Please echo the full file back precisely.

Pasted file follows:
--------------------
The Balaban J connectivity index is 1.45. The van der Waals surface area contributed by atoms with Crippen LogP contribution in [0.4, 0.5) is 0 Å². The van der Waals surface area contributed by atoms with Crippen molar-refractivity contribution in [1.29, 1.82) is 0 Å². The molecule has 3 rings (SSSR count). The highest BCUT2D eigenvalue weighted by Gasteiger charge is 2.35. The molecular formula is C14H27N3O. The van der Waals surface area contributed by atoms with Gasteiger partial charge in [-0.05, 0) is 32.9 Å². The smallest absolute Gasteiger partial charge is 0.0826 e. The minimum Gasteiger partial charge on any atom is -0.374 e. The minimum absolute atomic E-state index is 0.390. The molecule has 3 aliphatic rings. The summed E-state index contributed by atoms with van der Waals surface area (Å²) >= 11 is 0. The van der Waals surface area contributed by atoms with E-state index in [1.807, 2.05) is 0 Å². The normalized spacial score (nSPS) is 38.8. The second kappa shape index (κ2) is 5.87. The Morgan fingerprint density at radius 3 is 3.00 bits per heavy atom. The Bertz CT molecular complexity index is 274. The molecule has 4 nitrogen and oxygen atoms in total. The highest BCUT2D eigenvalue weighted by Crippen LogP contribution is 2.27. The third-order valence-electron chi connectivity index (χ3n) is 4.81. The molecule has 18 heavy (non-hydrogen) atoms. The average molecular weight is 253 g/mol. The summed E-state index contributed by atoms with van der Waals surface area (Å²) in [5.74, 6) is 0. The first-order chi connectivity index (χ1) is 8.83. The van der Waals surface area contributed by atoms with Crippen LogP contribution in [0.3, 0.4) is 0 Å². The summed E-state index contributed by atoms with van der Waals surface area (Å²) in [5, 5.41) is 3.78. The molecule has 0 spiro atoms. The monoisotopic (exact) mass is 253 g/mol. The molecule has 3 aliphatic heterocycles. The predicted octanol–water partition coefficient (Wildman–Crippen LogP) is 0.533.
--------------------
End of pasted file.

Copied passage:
The Balaban J connectivity index is 1.45. The van der Waals surface area contributed by atoms with Crippen LogP contribution in [0.4, 0.5) is 0 Å². The van der Waals surface area contributed by atoms with Crippen molar-refractivity contribution in [1.29, 1.82) is 0 Å². The molecule has 3 rings (SSSR count). The highest BCUT2D eigenvalue weighted by Gasteiger charge is 2.35. The molecular formula is C14H27N3O. The van der Waals surface area contributed by atoms with Gasteiger partial charge in [-0.05, 0) is 32.9 Å². The smallest absolute Gasteiger partial charge is 0.0826 e. The minimum Gasteiger partial charge on any atom is -0.374 e. The minimum absolute atomic E-state index is 0.390. The molecule has 3 aliphatic rings. The summed E-state index contributed by atoms with van der Waals surface area (Å²) >= 11 is 0. The van der Waals surface area contributed by atoms with E-state index in [1.807, 2.05) is 0 Å². The normalized spacial score (nSPS) is 38.8. The second kappa shape index (κ2) is 5.87. The Morgan fingerprint density at radius 3 is 3.00 bits per heavy atom. The Bertz CT molecular complexity index is 274. The molecule has 4 nitrogen and oxygen atoms in total. The highest BCUT2D eigenvalue weighted by Crippen LogP contribution is 2.27. The third-order valence-electron chi connectivity index (χ3n) is 4.81. The molecule has 18 heavy (non-hydrogen) atoms. The average molecular weight is 253 g/mol. The summed E-state index contributed by atoms with van der Waals surface area (Å²) in [5.74, 6) is 0. The first-order chi connectivity index (χ1) is 8.83. The van der Waals surface area contributed by atoms with Crippen LogP contribution in [0.3, 0.4) is 0 Å². The summed E-state index contributed by atoms with van der Waals surface area (Å²) in [5, 5.41) is 3.78. The molecule has 0 spiro atoms. The monoisotopic (exact) mass is 253 g/mol. The molecule has 3 aliphatic heterocycles. The predicted octanol–water partition coefficient (Wildman–Crippen LogP) is 0.533.